Conflict-free replicated data type

In distributed computing, a conflict-free replicated data type (CRDT) is a data structure that is replicated across multiple computers in a network, with the following features:[1][2][3][4][5][6][7][8]

  1. The application can update any replica independently, concurrently and without coordinating with other replicas.
  2. An algorithm (itself part of the data type) automatically resolves any inconsistencies that might occur.
  3. Although replicas may have different state at any particular point in time, they are guaranteed to eventually converge.

The CRDT concept was formally defined in 2011 by Marc Shapiro, Nuno Preguiça, Carlos Baquero and Marek Zawirski.[9] Development was initially motivated by collaborative text editing and mobile computing. CRDTs have also been used in online chat systems, online gambling, and in the SoundCloud audio distribution platform. The NoSQL distributed databases Redis, Riak and Cosmos DB have CRDT data types.



Concurrent updates to multiple replicas of the same data, without coordination between the computers hosting the replicas, can result in inconsistencies between the replicas, which in the general case may not be resolvable. Restoring consistency and data integrity when there are conflicts between updates may require some or all of the updates to be entirely or partially dropped.

Accordingly, much of distributed computing focuses on the problem of how to prevent concurrent updates to replicated data. But another possible approach is optimistic replication, where all concurrent updates are allowed to go through, with inconsistencies possibly created, and the results are merged or "resolved" later. In this approach, consistency between the replicas is eventually re-established via "merges" of differing replicas. While optimistic replication might not work in the general case, there is a significant and practically useful class of data structures, CRDTs, where it does work — where it is always possible to merge or resolve concurrent updates on different replicas of the data structure without conflicts. This makes CRDTs ideal for optimistic replication.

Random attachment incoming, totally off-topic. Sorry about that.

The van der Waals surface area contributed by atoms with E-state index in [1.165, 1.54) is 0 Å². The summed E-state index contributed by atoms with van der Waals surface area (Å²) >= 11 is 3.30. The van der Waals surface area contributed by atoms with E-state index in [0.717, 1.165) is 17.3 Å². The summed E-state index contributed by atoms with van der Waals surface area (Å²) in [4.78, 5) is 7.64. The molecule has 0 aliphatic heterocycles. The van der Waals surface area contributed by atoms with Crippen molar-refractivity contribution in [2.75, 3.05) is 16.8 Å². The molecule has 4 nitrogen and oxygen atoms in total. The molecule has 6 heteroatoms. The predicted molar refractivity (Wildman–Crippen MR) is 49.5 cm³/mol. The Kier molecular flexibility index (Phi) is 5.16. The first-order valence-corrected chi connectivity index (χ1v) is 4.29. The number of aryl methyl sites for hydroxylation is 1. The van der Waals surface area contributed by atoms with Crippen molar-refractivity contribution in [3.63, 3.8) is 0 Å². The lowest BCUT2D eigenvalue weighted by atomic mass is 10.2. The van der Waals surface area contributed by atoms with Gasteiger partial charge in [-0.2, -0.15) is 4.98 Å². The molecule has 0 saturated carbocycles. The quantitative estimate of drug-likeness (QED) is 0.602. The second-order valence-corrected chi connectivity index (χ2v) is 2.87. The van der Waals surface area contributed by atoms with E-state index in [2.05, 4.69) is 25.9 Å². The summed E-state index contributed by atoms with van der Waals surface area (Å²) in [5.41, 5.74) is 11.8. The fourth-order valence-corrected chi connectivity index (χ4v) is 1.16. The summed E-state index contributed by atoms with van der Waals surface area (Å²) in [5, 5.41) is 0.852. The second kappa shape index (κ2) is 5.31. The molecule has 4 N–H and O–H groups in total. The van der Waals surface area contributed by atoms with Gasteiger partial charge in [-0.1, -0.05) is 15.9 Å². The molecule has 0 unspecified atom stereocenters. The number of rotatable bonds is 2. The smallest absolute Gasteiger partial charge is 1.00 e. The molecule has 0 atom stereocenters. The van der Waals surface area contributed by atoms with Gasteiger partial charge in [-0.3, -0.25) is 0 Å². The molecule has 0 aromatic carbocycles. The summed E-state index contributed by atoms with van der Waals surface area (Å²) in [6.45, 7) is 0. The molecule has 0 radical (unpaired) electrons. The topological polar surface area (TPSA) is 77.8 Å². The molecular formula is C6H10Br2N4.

As an example, a one-way Boolean event flag is a trivial CRDT: one bit, with a value of true or false. True means some particular event has occurred at least once. False means the event has not occurred. Once set to true, the flag cannot be set back to false (an event having occurred cannot un-occur). The resolution method is "true wins": when merging a replica where the flag is true (that replica has observed the event), and another one where the flag is false (that replica hasn't observed the event), the resolved result is true — the event has been observed.

Types of CRDTs


There are two approaches to CRDTs, both of which can provide strong eventual consistency: operation-based CRDTs[10][11] and state-based CRDTs.[12][13]

The two alternatives are theoretically equivalent, as each can emulate the other.[1] However, there are practical differences. State-based CRDTs are often simpler to design and to implement; their only requirement from the communication substrate is some kind of gossip protocol. Their drawback is that the entire state of every CRDT must be transmitted eventually to every other replica, which may be costly. In contrast, operation-based CRDTs transmit only the update operations, which are typically small. However, operation-based CRDTs require guarantees from the communication middleware; that the operations are not dropped or duplicated when transmitted to the other replicas, and that they are delivered in causal order.[1]

Operation-based CRDTs


Operation-based CRDTs are also called commutative replicated data types, or CmRDTs. CmRDT replicas propagate state by transmitting only the update operation. For example, a CmRDT of a single integer might broadcast the operations (+10) or (−20). Replicas receive the updates and apply them locally. The operations are commutative. However, they are not necessarily idempotent. The communications infrastructure must therefore ensure that all operations on a replica are delivered to the other replicas, without duplication, but in any order.

Pure operation-based CRDTs[11] are a variant of operation-based CRDTs that reduces the metadata size.

State-based CRDTs


State-based CRDTs are called convergent replicated data types, or CvRDTs. In contrast to CmRDTs, CvRDTs send their full local state to other replicas, where the states are merged by a function which must be commutative, associative, and idempotent. The merge function provides a join for any pair of replica states, so the set of all states forms a semilattice. The update function must monotonically increase the internal state, according to the same partial order rules as the semilattice.